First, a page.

Stink bugs arrived in Ohio only recently, but it already feels like they’ve been here for an eternity. The stinky insect has quickly become one of the most prevalent nuisance pests bothering households all over the state. We get calls about stink bugs sneaking into basements and attics every autumn, and this year is no exception.
Stink bugs tend to be particularly upsetting to our clients, and we understand why. Besides the obvious freakiness and stinkiness, most people don’t know much about them. When it comes to bugs, nothing is scarier than the unknown–especially when that unknown is in your house! Luckily, however, you don’t have to let this particular stinky pest keep being an unknown. Here are answers to all the most common stink bugs questions we hear on the job.
What Are Stink Bugs?
The stink bug we’re dealing with in Ohio is known as the brown marmorated stink bug, or Halyomorpha halys. Brown marmorated stink bugs are around ⅝ inches long and ⅜ inches wide. They have three pairs of legs, red eyes, and medium-length, banded antennae. It can be most easily identified by its shield-like shape and brown coloration.
Brown marmorated stink bugs have a marbled pattern on their backs. Their sides and back may also have dense, groove-like puncture marks and grey, tan, or bluish spotted markings. They’re also are the only species of stink bug with light-and-dark alternating patterns on the upper segments of their antennae.
Where Did They Come From?
Stink bugs are originally native to southeast Asia. They were first discovered in the US in Allenstown, Pennsylvania in 1998. It’s hard to believe, but the first stink bugs in Ohio were discovered back in 2007! Most experts agree that the sneaky pest probably entered the US inside shipping containers from Southeast Asian countries.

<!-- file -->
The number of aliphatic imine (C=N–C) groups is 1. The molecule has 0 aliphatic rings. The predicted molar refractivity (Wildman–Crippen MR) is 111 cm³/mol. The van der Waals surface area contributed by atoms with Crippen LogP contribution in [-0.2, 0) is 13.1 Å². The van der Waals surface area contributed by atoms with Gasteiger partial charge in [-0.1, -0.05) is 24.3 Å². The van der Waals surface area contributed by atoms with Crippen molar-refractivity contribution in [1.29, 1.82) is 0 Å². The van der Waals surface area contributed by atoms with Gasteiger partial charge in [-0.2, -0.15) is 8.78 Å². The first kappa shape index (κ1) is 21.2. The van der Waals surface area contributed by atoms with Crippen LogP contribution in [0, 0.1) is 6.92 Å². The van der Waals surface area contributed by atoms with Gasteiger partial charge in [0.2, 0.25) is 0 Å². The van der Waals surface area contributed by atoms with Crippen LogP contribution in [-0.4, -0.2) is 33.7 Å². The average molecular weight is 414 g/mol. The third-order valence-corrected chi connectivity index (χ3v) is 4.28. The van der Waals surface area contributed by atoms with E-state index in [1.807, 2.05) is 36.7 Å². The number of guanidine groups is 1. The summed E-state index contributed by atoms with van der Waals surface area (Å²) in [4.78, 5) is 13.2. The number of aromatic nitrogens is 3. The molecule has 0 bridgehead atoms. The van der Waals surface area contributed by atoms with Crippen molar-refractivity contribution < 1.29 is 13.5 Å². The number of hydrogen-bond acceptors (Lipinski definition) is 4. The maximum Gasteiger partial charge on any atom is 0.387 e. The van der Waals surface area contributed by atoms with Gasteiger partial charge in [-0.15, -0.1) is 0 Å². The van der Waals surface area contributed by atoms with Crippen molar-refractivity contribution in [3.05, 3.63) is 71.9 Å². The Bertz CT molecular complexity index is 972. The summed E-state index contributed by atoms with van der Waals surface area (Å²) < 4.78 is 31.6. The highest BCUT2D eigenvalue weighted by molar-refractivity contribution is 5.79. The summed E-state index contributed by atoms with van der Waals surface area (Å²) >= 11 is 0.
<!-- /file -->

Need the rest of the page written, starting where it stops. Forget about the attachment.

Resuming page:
Stink bug food sources in the US have no natural defense systems to keep the insect away. There are also very few natural stink bug predators in Ohio. Worst of all, the little stinkers are largely immune to the kinds of common pesticides that kill most other pest crops. The unprepared environment made it easy for stink bugs to multiply, expand, and become permanently established very quickly.
What Do They Want?
Stink bugs are primarily considered an agricultural pest. They feed on a wide variety of crops, fruit trees, and other plants. The bug has inflicted economically significant agricultural damage on farms since its introduction, especially in the eastern US.
For most households, however, stink bugs should only be considered nuisance pests. Although they don’t inflict structural damage or infest food products, they can invade homes in huge numbers. Stink bugs try to get into homes in autumn to find a place to keep warm during the winter. They’re attracted to the leaves of maple, ash, black locust, and catalpa trees. Large numbers may cluster near homes with these trees in their yards.
Are They Dangerous?
Not physically, no. Stink bugs can’t bite or sting, and they don’t spread disease. Stink bugs secrete a foul-smelling liquid from a specialized gland when threatened or crushed. This liquid has a light yellow or clear color and may smell like strong cilantro or coriander. It isn’t dangerous, but it could trigger mild allergic reactions.
Stink bugs may also stain furniture, carpeting, or other fabrics with the liquid they secrete, or with their droppings. Secretions from one stink bug won’t produce stains large enough to notice, but enough bugs secreting in a small space could.
How Do I Keep Them Out?
Like most wintering pests, stink bugs find their way into homes through cracks and gaps. Stink bugs’ bodies have surprisingly flat, almost coin-like bodies. Their slenderness allows them to squeeze through smaller openings than most homeowners would suspect.
The most common of these openings are gaps and cracks around windows. Replacing worn weatherstripping and re-sealing your windows this fall will go a long way toward keeping stink bugs out. Make sure the window frame seats correctly and you can’t feel a draft. Vents, chimneys, door frames, and worn foundations also provide ways for pests to sneak into your home. Caulk up or otherwise seal off openings as you find them, and replace worn-down insulation as needed.
As you can see, stink bugs aren’t quite as disruptive as most of Ohio’s other major pests. That won’t stop them from being a major pain, however–especially if they spend the winter with you. So don’t let them in. Get prepared now, and even the most tenacious stinker won’t beat the frost to you this year.
And remember, even if you do end up with stink bugs in your home, you’ve got us. Varment Guard’s experts know exactly how to kick the smelly insects out of your home and keep them out. We’ll make sure your winter doesn’t stink.BACK TO BLOG